Substance Abuse and the Holidays
For many people, the end of the year brings images of happy families gathered around a Christmas tree, big dinners & holiday music. For others, the holidays can be a much darker and more difficult time – a time of family conflict, financial strain, loneliness and grief.
If you find the holidays to be an emotionally difficult time, you are certainly not alone. A Google search for “grief and the holidays” shows nearly 2.2 million results.
During the holiday months of December and January, the CDC reports that alcohol-and-drug-induced deaths spike.
For someone struggling with drug or alcohol addiction, the holidays can be an especially trying time to maintain sobriety. A 2011 study found that stress ca
n reduce the intoxicating effects of alcohol – therefore individuals who drink to reduce stress actually need to drink more to feel the relaxing effects of intoxication, which may result in over-consumption.
Seasonal stressors only paint part of the dark holiday portrait. Depression also takes hold during the holiday months. The effects of depression can be detrimental on many levels, and may be a contributing factor to the rise in alcohol and drug-related deaths during the holiday season. Research has found that there is a strong link between the overconsumption of alcohol and depression.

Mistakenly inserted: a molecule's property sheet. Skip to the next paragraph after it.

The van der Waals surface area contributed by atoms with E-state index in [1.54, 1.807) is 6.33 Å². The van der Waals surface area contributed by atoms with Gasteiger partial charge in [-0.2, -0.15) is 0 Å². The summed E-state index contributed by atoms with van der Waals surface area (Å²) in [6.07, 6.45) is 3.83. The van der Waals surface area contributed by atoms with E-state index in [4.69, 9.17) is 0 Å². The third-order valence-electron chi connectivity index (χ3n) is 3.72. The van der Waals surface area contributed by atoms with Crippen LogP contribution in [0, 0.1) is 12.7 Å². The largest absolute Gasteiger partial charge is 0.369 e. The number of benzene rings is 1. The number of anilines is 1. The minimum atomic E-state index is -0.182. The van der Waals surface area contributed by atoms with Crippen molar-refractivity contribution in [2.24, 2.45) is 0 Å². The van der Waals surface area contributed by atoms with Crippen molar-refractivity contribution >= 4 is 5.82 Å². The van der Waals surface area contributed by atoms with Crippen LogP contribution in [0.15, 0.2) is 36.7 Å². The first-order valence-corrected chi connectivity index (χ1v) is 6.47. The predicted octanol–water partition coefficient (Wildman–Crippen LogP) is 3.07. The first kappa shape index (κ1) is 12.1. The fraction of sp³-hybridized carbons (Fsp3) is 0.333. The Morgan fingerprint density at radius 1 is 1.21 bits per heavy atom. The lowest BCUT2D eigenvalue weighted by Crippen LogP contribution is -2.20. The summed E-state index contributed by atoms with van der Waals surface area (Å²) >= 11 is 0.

Chronic, heavy alcohol use affects brain chemistry – more specifically, it decreases serotonin, a chemical that researchers say regulates mood, hunger, memory, sleep and many other important functions. Using alcohol to dampen feelings of depression typically results in the opposite effect – a deeper spiral into sadness. Many individuals are caught in a cycle of depression and drinking that can be difficult to escape.
It’s no surprise that holiday stress, depression, and anxiety are all heightened for those facing addiction or recovery. Studies have revealed that seasonal affective disorder is linked to addiction.
Take Care of Yourself This Holiday Season
Holidays can be stressful, difficult, and even dangerous, especially when it comes to drug and alcohol use.
For a safe and happy holiday, it’s important to be aware of the dangers, triggers, and strategies needed to keep anxiety, depression, stress, and addiction under control.
If it all gets to be too much, don’t be afraid to reach out and ask for help!